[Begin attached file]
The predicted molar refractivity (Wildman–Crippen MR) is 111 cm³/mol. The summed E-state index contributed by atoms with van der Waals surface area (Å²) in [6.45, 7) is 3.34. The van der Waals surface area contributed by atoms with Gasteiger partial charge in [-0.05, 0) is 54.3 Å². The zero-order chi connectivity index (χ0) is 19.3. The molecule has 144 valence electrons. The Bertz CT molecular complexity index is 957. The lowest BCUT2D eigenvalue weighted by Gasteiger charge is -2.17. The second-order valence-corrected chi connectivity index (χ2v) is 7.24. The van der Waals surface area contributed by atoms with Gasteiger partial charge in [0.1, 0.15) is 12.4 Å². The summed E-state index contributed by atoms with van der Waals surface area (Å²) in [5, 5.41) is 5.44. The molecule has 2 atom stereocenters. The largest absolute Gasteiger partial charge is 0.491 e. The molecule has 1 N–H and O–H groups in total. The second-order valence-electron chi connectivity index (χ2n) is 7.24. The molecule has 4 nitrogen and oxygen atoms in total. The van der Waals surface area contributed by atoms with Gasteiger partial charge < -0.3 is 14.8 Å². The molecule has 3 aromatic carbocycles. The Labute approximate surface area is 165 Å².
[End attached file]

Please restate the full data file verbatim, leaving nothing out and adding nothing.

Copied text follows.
The predicted molar refractivity (Wildman–Crippen MR) is 111 cm³/mol. The summed E-state index contributed by atoms with van der Waals surface area (Å²) in [6.45, 7) is 3.34. The van der Waals surface area contributed by atoms with Gasteiger partial charge in [-0.05, 0) is 54.3 Å². The zero-order chi connectivity index (χ0) is 19.3. The molecule has 144 valence electrons. The Bertz CT molecular complexity index is 957. The lowest BCUT2D eigenvalue weighted by Gasteiger charge is -2.17. The second-order valence-corrected chi connectivity index (χ2v) is 7.24. The van der Waals surface area contributed by atoms with Gasteiger partial charge in [0.1, 0.15) is 12.4 Å². The summed E-state index contributed by atoms with van der Waals surface area (Å²) in [5, 5.41) is 5.44. The molecule has 2 atom stereocenters. The largest absolute Gasteiger partial charge is 0.491 e. The molecule has 1 N–H and O–H groups in total. The second-order valence-electron chi connectivity index (χ2n) is 7.24. The molecule has 4 nitrogen and oxygen atoms in total. The van der Waals surface area contributed by atoms with Gasteiger partial charge < -0.3 is 14.8 Å². The molecule has 3 aromatic carbocycles. The Labute approximate surface area is 165 Å².